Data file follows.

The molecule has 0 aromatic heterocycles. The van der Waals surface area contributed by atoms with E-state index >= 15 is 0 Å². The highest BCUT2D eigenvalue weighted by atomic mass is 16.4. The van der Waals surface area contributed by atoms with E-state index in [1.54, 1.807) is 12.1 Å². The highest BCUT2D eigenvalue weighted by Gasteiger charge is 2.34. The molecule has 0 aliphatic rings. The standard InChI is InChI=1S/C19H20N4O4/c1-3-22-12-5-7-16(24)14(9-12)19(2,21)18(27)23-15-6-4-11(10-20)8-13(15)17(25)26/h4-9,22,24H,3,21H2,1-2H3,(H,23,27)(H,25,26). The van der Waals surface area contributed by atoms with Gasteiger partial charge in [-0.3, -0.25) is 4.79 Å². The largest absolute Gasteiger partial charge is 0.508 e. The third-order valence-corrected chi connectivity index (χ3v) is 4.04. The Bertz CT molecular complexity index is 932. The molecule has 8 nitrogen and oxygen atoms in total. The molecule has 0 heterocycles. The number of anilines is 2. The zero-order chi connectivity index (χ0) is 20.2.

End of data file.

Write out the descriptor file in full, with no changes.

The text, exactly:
The molecule has 0 aromatic heterocycles. The van der Waals surface area contributed by atoms with E-state index >= 15 is 0 Å². The highest BCUT2D eigenvalue weighted by atomic mass is 16.4. The van der Waals surface area contributed by atoms with E-state index in [1.54, 1.807) is 12.1 Å². The highest BCUT2D eigenvalue weighted by Gasteiger charge is 2.34. The molecule has 0 aliphatic rings. The standard InChI is InChI=1S/C19H20N4O4/c1-3-22-12-5-7-16(24)14(9-12)19(2,21)18(27)23-15-6-4-11(10-20)8-13(15)17(25)26/h4-9,22,24H,3,21H2,1-2H3,(H,23,27)(H,25,26). The van der Waals surface area contributed by atoms with Gasteiger partial charge in [-0.3, -0.25) is 4.79 Å². The largest absolute Gasteiger partial charge is 0.508 e. The third-order valence-corrected chi connectivity index (χ3v) is 4.04. The Bertz CT molecular complexity index is 932. The molecule has 8 nitrogen and oxygen atoms in total. The molecule has 0 heterocycles. The number of anilines is 2. The zero-order chi connectivity index (χ0) is 20.2.